Media unions strike an agreement with Condé Nast


Malbonster | flickr

Rachel Dalloo

After nearly three years of negotiations and media activism, The New Yorker and two other publications have reached an agreement that would push for better wages and employee benefits with Condé Nast.

“After more than two and a half years of negotiations between The NewsGuild of New York and Condé Nast, The New Yorker, Pitchfork and Ars Technica Unions are proud to announce that we have averted a strike and reached an agreement in principle on our first contracts,” unions said in a joint statement.

“These landmark agreements, which will go before members for a ratification vote in the coming weeks, will inaugurate a new era of equity, transparency, and accountability at The New Yorker, Pitchfork, Ars Technica, and Condé Nast at large.”

The deal was reached amid the organization of labor throughout various media companies all around the country, many of which have been attempting to organize for many years.

Tensions regarding The New Yorker’s union negotiations had risen after employees who were unionized had voted to authorize a strike back in March, according to The Wall Street Journal.

The agreement that was settled for unionized members at the media companies range from protections dealing with increased pay, sick leave, freelancing and editorial integrity to compensation structures, health-care benefits/cost, work-life balance and job security, among other gains.

Fair payment, which was one of the primary issues, has been guaranteed. Unionized employees at all three of the publications will be guaranteed a base salary of “at least $55,000 per year that will increase to $60,000 in 2023.” Additionally, many of the workers will also receive a 10% pay increase.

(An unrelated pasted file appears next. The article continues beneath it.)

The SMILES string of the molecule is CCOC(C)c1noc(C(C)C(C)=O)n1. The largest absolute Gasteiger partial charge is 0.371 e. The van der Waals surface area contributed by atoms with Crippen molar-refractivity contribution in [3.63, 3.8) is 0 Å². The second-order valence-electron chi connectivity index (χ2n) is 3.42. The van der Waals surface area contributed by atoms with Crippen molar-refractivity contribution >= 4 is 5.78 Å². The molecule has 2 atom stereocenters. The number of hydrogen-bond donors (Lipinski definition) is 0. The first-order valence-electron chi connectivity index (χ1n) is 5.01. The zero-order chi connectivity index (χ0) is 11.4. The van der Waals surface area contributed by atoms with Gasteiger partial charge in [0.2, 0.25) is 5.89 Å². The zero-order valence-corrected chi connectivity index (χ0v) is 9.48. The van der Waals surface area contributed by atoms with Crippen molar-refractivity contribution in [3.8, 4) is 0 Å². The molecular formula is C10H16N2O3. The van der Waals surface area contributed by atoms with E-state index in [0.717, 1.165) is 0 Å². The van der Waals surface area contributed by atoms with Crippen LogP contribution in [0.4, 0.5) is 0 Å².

The company noted that there are some union members who earn as little as $42,000 a year, while many of the long-serving employees, who have worked for the company for more than twenty years, make less than $60,000 a year, according to The New Yorker’s union page.

“Throughout two and half years of negotiations, our union remained steadfast in our commitment to improve the quality of life for ourselves and for future employees,” Natalie Meade, the unit chair of the New Yorker Union, said.

“Thanks to our members’ hard work, the era of at-will employment and wage stagnation at The New Yorker is finally over. To reach agreements in principle on the very first collective bargaining agreements at Condé Nast is a historic occasion, and we’re proud to have blazed the trail, setting a standard for compensation and establishing a framework of accountability that will benefit The New Yorker and Condé Nast employees for years to come.”

A Condé Nast is “still in negotiations” with the union that’s representing workers at Wired, according to The Hill.

This year alone, many news organizations have seen an increase in the unionizing of employees. For example, the NewsGuild is currently working with employees at The New York TimesForbes, The Atlantic, Insider and Southern California News Group, according to CNN Business.

Due to many employees at various news organizations forming union groups, an environment for staffers to feel better supported has been created. Making it easier for companies to be outspoken regarding the rights they deserve as media employees.

A spokesperson for Condé Nast noted that the “new executive leadership team has implemented equitable compensation and inclusive benefits standards across our workforce,” according to The New York Times.

“These gains are the direct result of collective action—including a credible strike threat— proving that when we stand together and fight, we win. With these agreements, we have laid a foundation that will raise standards at Condé Nast and throughout our industry,” The NewsGuild said in a statement.